Newspaper article Pittsburgh Post-Gazette (Pittsburgh, PA)

America's National Insecurity Political Elites Don't Know How Americans Live

Newspaper article Pittsburgh Post-Gazette (Pittsburgh, PA)

America's National Insecurity Political Elites Don't Know How Americans Live

Article excerpt

America remains, despite the damage inflicted by the Great Recession, a very rich country. But many Americans are economically insecure, with little protection from life's risks. They frequently experience financial hardship; many don't expect to be able to retire or, if they do, retire with little to live on besides Social Security.

But all too many affluent Americans - in particular, members of our political elite - seem to have no sense of how the other half lives. Which is why a new study by the Federal Reserve should be required reading inside the Beltway.

First, though, let me say that I am not talking about callous obliviousness only with respect to right-wing contempt for the poor - even though, according to the Pew Research Center, more than three- quarters of conservatives believe that the poor "have it easy" thanks to government benefits. Only one in 7 believe the poor "have hard lives."

And this attitude translates into policy. What we learn from the refusal of Republican-controlled states to expand Medicaid at federal expense is that punishing the poor has become a goal in itself, one worth pursuing even if it hurts state budgets.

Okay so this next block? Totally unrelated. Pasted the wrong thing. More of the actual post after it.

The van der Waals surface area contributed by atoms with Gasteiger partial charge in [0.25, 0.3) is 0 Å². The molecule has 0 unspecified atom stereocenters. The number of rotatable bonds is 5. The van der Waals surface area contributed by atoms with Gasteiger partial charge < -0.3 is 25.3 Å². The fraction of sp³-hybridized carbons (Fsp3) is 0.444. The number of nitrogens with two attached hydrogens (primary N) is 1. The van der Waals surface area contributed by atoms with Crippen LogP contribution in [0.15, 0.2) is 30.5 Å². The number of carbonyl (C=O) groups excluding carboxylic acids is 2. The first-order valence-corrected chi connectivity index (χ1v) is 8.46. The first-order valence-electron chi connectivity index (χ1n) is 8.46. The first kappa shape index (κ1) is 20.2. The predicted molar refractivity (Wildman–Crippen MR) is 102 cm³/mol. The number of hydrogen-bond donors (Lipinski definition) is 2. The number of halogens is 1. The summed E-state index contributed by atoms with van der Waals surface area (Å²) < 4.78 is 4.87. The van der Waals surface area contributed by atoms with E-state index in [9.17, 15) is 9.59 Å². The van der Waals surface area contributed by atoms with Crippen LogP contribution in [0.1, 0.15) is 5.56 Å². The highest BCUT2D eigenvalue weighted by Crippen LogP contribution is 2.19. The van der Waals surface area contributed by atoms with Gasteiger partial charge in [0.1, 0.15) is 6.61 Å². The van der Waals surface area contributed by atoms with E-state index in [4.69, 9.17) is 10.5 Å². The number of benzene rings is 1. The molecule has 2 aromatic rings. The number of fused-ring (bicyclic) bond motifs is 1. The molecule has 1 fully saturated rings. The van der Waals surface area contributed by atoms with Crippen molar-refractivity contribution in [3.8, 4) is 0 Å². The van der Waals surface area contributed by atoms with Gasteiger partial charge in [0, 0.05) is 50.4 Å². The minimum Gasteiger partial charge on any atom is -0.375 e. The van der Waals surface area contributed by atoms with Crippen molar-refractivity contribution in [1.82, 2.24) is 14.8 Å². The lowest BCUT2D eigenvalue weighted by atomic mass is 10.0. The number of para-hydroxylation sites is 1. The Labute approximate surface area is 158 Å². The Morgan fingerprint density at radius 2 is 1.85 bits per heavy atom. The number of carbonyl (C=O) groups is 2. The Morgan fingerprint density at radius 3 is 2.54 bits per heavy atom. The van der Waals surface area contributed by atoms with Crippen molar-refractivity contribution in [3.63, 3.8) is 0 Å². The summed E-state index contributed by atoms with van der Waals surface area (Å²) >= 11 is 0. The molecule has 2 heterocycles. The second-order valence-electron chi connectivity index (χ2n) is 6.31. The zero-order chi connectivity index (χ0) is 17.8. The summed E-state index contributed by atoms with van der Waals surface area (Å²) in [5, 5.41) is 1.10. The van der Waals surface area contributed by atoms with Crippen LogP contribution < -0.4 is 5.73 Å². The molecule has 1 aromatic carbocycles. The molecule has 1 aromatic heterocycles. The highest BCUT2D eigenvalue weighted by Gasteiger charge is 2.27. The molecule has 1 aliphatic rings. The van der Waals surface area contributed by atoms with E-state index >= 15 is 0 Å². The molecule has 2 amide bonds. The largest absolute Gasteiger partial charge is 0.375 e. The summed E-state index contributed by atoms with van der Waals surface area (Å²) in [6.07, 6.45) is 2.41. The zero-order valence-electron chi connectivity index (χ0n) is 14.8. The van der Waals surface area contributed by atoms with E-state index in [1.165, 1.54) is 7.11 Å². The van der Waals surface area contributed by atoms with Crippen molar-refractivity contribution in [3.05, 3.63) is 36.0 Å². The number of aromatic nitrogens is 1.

But what's really striking is the disconnect between centrist conventional wisdom and the realities of life for much of the nation.

Take Social Security. For decades, a declared willingness to cut Social Security benefits, especially by raising the retirement age, has been almost a required position - a badge of seriousness - for politicians and pundits who want to sound wise and responsible. After all, people are living longer, so shouldn't they work longer, too? And isn't Social Security an old-fashioned system, out of touch with modern economic realities?

Meanwhile, the reality is that living longer in our ever-more- unequal society is a class thing: life expectancy at age 65 has risen a lot among the affluent, but hardly at all in the bottom half of the wage distribution - that is, among those who need Social Security most. And while the retirement system F.D.R. introduced may look old-fashioned to affluent professionals, it is literally a lifeline for many of our fellow citizens. …

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